Eichhornia crassipes (Mart.) Solms
Life form: Perennial aquatic
En: Water hyacinth. Fr: Jacinthe d'eau
Provenance: Tropical southern America
Distribution in Israel
Two large and developing populations of Eichhornia crassipes
have been recorded in Israel since 2004: The first is found in
a pond of about 1 Ha nearby Tel-Itshak, and a second population
has developed since 2005 in the Alexander river, northeast to
the city of Netanya. A third emerging population was found in
March 2006 in the Na'aman river, east to the city of Akko (Western
The water hyacinth in Israel is an 'invasive' alien according
to the terminology suggested by Richardson et al. (2000).
According to the Invasive Species Speciality Group (ISSG) of
the World Conservation Union (IUCN) (Lowe et al. 2000), this plant species is
one of the '100 of the World's Worst Invasive Alien Species'.
Eichhornia crassipes in Israel
The earliest evidence of natural area invasion by the water hyacinth
in Israel is dated to the 1950s when Eichhornia crassipes
infested the Yarkon river near Tel-Aviv.
The species has been introduced in Israel presumably for ornamental
purposes. The possibility that the water hyacinth has been very
recently used in order to cleanse water in aquaculture facilities
near the Alexander river is under investigation.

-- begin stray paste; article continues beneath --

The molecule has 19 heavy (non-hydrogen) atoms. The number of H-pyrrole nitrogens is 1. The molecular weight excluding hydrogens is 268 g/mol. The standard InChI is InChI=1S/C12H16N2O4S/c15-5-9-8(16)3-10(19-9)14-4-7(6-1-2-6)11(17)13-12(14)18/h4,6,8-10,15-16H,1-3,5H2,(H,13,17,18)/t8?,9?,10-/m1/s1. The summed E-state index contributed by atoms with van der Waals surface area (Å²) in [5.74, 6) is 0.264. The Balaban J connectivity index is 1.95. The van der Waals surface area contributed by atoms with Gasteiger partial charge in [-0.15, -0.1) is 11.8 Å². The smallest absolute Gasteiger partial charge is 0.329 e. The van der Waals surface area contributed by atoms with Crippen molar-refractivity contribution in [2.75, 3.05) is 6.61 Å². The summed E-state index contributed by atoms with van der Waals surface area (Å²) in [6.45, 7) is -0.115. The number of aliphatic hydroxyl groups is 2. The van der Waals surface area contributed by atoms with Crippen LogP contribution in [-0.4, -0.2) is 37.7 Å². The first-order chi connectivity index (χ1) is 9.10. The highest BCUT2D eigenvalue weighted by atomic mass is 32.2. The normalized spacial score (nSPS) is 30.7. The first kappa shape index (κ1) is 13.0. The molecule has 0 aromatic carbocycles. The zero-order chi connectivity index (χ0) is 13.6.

Though the water hyacinth invaded waterways 55 years ago in Israel,
its resurgence in natural areas seems very recent as it remained
unnoticed until 2004.
The water hyacinth rapidly forms dense mats on the water surface
that crowd out native species. Simultaneously, it modifies water
temperatures and significantly decreases water oxygenation. As
a consequence the biological richness in infested aquatic ecosystems
No control programs have been yet developed in Israel in order
to eradicate the two populations that have been recently localized.
However the Ministry of Environment and the Nature and Parks
Authority have been informed and are aware of the threat posed
by the water hyacinth.
Indeed, the very high proliferation rate of the water hyacinth,
coupled with its formidable ability to literally transform the
physical conditions of aquatic ecosystems makes this invasive
one of the most dangerous plant pests in Israel. Should the water
hyacinth continue to proliferate and reach the Hule region, where
vast natural swamps harbor thousands of migratory birds each
year, we will face a major ecological disturbance that may lead
to the collapse of this entire and unique ecosystem recently
restored through tremendous efforts.
A further problem with Eichhornia crassipes in natural
areas in Israel is that winter temperatures, at least in the
coastal plain, do not harm the populations.
hyacinth invading the Alexander River in the Sharon plain (Sept.
Mechanical removal can be performed with harvester machines.
Chemical control can be done with the glyphosate formulation
registered for aquatic use. Biological control experiments have
proved effective, particularly with Neochetina species
A pond, south
to the city of Netanya, completely covered by Eichhornia crassipes
(May 26th, 2005)
Guillarmod A.J. (1979) Water weeds in southern Africa. Aquatic